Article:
Concrete operational stage Elementary and Early Adolescence (7–12 years) Logical and systematic form of intelligence; manipulation of symbols related to concrete objects; thinking is now characterized by reversibility and the ability to take the role of another; grasps concepts of the conservation of mass, length, weight, and volume; operational thinking predominates nonreversible and egocentric thinking
Formal operational stage Adolescence and Adulthood (12 years and on) Logical use of symbols related to abstract concepts; Acquires flexibility in thinking as well as the capacities for abstract thinking and mental hypothesis testing; can consider possible alternatives in complex reasoning and problem solving.[17]

Common experiments on human cognition

Serial position

The serial position experiment is meant to test a theory of memory that states that when information is given in a serial manner, we tend to remember information in the beginning of the sequence, called the primacy effect, and information in the end of the sequence, called the recency effect. Consequently, information given in the middle of the sequence is typically forgotten, or not recalled as easily. This study predicts that the recency effect is stronger than the primacy effect, because the information that is most recently learned is still in working memory when asked to be recalled. Information that is learned first still has to go through a retrieval process. This experiment focuses on human memory processes.[18]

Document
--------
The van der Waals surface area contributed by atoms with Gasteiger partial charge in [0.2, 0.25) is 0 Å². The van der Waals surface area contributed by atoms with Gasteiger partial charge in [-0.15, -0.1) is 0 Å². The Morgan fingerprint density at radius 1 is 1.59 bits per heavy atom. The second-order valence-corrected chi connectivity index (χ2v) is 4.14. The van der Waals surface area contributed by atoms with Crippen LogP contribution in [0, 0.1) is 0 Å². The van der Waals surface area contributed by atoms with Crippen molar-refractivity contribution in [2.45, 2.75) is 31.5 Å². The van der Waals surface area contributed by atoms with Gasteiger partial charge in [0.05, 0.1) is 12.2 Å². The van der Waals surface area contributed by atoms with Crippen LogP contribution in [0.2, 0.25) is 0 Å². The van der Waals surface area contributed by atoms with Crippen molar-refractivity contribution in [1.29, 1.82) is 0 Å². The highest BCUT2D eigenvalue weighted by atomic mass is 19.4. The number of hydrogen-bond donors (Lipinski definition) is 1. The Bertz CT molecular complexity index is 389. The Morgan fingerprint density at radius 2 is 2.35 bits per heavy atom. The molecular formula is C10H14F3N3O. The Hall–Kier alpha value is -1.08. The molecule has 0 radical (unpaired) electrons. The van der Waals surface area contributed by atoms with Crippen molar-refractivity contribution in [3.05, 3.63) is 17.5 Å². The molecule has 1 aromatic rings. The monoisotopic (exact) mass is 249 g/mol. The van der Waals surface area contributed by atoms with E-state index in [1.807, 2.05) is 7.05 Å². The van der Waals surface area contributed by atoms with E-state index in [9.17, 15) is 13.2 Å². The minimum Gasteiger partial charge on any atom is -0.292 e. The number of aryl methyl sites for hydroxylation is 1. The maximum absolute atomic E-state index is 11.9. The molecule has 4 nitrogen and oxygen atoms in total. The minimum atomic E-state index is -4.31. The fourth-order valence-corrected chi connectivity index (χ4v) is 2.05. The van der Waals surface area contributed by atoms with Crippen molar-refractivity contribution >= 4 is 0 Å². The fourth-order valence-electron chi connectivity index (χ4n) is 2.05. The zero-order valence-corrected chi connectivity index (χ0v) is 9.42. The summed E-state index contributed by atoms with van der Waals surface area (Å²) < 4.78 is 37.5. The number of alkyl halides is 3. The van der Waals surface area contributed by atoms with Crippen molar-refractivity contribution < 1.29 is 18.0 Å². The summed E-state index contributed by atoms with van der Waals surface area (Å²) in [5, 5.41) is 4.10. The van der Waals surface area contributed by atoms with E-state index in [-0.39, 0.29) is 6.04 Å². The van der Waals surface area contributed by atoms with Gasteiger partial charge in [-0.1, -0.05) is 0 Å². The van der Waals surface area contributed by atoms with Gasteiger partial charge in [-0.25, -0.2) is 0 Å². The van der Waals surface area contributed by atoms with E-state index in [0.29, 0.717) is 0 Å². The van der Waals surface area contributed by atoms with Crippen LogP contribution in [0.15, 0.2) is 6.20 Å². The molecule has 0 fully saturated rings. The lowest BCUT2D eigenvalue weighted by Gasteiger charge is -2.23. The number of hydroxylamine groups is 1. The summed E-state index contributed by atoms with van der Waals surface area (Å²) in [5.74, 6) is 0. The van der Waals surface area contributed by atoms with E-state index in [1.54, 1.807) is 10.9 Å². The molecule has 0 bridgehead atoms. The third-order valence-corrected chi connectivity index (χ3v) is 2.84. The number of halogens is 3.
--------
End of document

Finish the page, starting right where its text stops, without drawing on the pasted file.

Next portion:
Word superiority

The word superiority experiment presents a subject with a word, or a letter by itself, for a brief period of time, i.e. 40ms, and they are then asked to recall the letter that was in a particular location in the word. By theory, the subject should be better able to correctly recall the letter when it was presented in a word than when it was presented in isolation. This experiment focuses on human speech and language.[19]


In the Brown-Peterson experiment, participants are briefly presented with a trigram and in one particular version of the experiment, they are then given a distractor task, asking them to identify whether a sequence of words are in fact words, or non-words (due to being misspelled, etc.). After the distractor task, they are asked to recall the trigram from before the distractor task. In theory, the longer the distractor task, the harder it will be for participants to correctly recall the trigram. This experiment focuses on human short-term memory.[20]

Memory span

During the memory span experiment, each subject is presented with a sequence of stimuli of the same kind; words depicting objects, numbers, letters that sound similar, and letters that sound dissimilar. After being presented with the stimuli, the subject is asked to recall the sequence of stimuli that they were given in the exact order in which it was given. In one particular version of the experiment, if the subject recalled a list correctly, the list length was increased by one for that type of material, and vice versa if it was recalled incorrectly. The theory is that people have a memory span of about seven items for numbers, the same for letters that sound dissimilar and short words. The memory span is projected to be shorter with letters that sound similar and with longer words.[21]

Visual search